However, Puerto Rico was a singular tragedy that challenges FDA in unique ways that the Agency has not confronted in other storms. Puerto Rico is home to a substantial base of medical product manufacturing. This includes both pharmaceuticals and medical devices. At least 33 percent of Puerto Rico’s gross domestic product is from its pharmaceutical sector. About 8 percent of the medicines consumed by Americans (based on the dollar value of pharmaceuticals) are manufactured in Puerto Rico, with major categories including blood fraction products, cardiovascular drugs, and treatments for cancer and HIV. On the medical device side, there are about 50 medical device manufacturing facilities on the island that supply products to Americans, with many sophisticated and medically-necessary products manufactured in Puerto Rico, including cardiovascular devices such as pacemakers and blood collection devices.
As a consequence of the devastating impacts to the island, the people of Puerto Rico, and the facilities that manufacture these critical products, FDA has been working around the clock to help troubleshoot individual challenges associated with maintaining a continuous supply of the most critical medical products. To give you some data: when it comes to pharmaceutical products, there are hundreds of drugs manufactured on the island and many of these drugs made on the island are critical medicines. We are monitoring closely a list of about 40 products that are critical and either manufactured solely or primarily in Puerto Rico. Of those 40 products, 14 are sole-source products, meaning there are no alternative drug products available. The impact of Puerto Rican manufactured medical products to the public health of all Americans is significant, and we will continue to monitor all pharmaceutical manufacturers on the island to identify other opportunities where the Agency can assist, such as additional imports.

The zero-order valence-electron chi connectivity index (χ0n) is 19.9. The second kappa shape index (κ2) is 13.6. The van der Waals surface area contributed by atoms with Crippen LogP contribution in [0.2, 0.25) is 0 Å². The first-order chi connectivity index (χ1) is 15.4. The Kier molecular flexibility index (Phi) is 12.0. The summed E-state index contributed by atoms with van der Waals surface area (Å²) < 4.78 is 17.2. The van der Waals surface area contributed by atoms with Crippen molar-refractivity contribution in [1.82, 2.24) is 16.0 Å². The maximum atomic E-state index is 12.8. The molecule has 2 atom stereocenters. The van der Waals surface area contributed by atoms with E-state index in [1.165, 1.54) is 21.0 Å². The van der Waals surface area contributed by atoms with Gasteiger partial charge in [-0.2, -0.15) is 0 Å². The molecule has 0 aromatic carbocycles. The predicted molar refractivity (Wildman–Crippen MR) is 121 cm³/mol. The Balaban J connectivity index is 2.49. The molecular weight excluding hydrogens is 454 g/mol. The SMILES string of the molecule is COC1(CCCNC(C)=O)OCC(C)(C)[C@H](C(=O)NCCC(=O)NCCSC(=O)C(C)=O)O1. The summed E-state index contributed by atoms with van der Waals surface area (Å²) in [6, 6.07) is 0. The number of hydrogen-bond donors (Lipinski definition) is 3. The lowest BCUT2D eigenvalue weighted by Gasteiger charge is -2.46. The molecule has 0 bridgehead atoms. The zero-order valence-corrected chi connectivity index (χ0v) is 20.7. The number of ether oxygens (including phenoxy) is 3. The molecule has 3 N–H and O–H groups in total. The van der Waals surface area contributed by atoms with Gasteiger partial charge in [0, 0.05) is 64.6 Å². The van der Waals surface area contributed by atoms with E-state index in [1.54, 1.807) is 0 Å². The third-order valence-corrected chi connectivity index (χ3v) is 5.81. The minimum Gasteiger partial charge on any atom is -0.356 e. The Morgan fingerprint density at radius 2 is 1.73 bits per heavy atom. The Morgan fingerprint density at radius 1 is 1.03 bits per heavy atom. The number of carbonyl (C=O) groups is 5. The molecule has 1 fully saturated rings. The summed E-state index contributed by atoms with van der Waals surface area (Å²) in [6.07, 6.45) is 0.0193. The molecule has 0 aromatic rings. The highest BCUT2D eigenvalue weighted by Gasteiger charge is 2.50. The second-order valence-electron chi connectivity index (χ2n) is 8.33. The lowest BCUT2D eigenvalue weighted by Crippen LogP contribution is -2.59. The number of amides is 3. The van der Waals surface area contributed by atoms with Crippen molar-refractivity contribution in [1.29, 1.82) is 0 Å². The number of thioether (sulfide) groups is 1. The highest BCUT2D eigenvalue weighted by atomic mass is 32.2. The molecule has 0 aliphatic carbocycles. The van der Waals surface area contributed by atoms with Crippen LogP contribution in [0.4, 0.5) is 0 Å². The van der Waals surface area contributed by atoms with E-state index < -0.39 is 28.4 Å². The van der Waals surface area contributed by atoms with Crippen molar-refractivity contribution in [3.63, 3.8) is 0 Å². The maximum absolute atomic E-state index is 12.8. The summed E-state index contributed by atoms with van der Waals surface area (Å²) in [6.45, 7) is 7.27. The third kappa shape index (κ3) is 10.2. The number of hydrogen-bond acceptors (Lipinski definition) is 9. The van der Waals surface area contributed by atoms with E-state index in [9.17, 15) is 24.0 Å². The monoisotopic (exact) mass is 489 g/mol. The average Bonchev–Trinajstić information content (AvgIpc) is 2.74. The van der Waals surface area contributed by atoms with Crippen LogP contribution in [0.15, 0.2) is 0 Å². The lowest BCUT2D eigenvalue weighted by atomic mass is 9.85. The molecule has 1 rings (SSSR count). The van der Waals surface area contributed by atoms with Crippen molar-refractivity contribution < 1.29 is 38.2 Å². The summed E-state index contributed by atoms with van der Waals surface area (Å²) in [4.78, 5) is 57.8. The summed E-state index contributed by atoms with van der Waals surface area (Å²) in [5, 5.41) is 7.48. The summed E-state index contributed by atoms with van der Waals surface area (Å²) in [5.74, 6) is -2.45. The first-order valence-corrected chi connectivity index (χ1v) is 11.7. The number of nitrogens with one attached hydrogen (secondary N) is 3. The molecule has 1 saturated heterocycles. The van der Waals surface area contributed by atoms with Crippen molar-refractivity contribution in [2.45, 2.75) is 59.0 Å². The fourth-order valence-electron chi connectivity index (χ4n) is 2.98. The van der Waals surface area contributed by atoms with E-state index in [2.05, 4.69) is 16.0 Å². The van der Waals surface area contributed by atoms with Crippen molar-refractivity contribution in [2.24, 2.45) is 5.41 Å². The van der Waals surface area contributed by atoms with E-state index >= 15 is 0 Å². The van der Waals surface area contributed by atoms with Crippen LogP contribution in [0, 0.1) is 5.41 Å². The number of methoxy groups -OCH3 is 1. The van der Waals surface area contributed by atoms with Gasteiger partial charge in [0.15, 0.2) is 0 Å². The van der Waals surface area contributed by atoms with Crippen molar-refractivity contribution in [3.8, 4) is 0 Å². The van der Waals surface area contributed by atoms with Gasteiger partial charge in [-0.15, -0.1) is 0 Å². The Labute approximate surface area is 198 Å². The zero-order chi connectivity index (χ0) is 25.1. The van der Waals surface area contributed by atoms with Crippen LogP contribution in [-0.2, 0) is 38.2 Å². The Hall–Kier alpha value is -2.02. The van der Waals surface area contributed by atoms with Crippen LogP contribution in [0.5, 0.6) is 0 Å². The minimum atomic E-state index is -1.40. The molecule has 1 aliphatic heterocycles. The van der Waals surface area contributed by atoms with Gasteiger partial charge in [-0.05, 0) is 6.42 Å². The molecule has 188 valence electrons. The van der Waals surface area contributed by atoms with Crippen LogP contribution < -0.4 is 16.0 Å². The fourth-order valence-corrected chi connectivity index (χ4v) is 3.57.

In Puerto Rico, even while we work to restore manufacturing, our first priority continues to be our fellow citizens who live on the island. FDA and its Federal partners are coordinating with health care service companies located in Puerto Rico. We are working to provide Puerto Ricans access to medical products and helping medical product manufacturers that supply the island recover after the storms. We have undertaken sweeping, Agency-wide actions to provide direct assistance to our staff and fellow citizens on the island. This includes efforts to help get food and medical products onto the island, and help hospitals get back to full operation. FDA is also working in partnership with the AABB Inter-organizational Task Force (ITF), to facilitate access to safe blood products for the people of Puerto Rico.
Each natural disaster brings unique challenges. But the magnitude of these storms, and their historic impact, has required FDA to engage in ways we have not before, in order to minimize the effects on consumers, healthcare delivery, and the U.S. medical supply, in addition to addressing the direct challenges faced by our fellow citizens. Below, I will address in more detail some of the steps we are taking in respect to these challenges, and the impact they have on the different products that we regulate.
Even before the storms hit, FDA reached out to pharmaceutical and medical device firms with facilities in the path of the storms to determine what products might be impacted. Approximately 9,000 medical product firms in the path of the storms were identified for follow-up by FDA. Calls have been placed to approximately 5,000 firms to assess the impact of the storms; the Agency has reached 60 percent of those firms and more than 200 site visits are planned. In many cases, owing to downed communications, we have not been able to reach certain firms. But we have been in contact with all of the firms that manufacture medical products that we consider critical, where a falloff in production and an ensuing shortage could have public health implications. We believe we have a good understanding of the potential risks that we face, and are taking steps to mitigate them.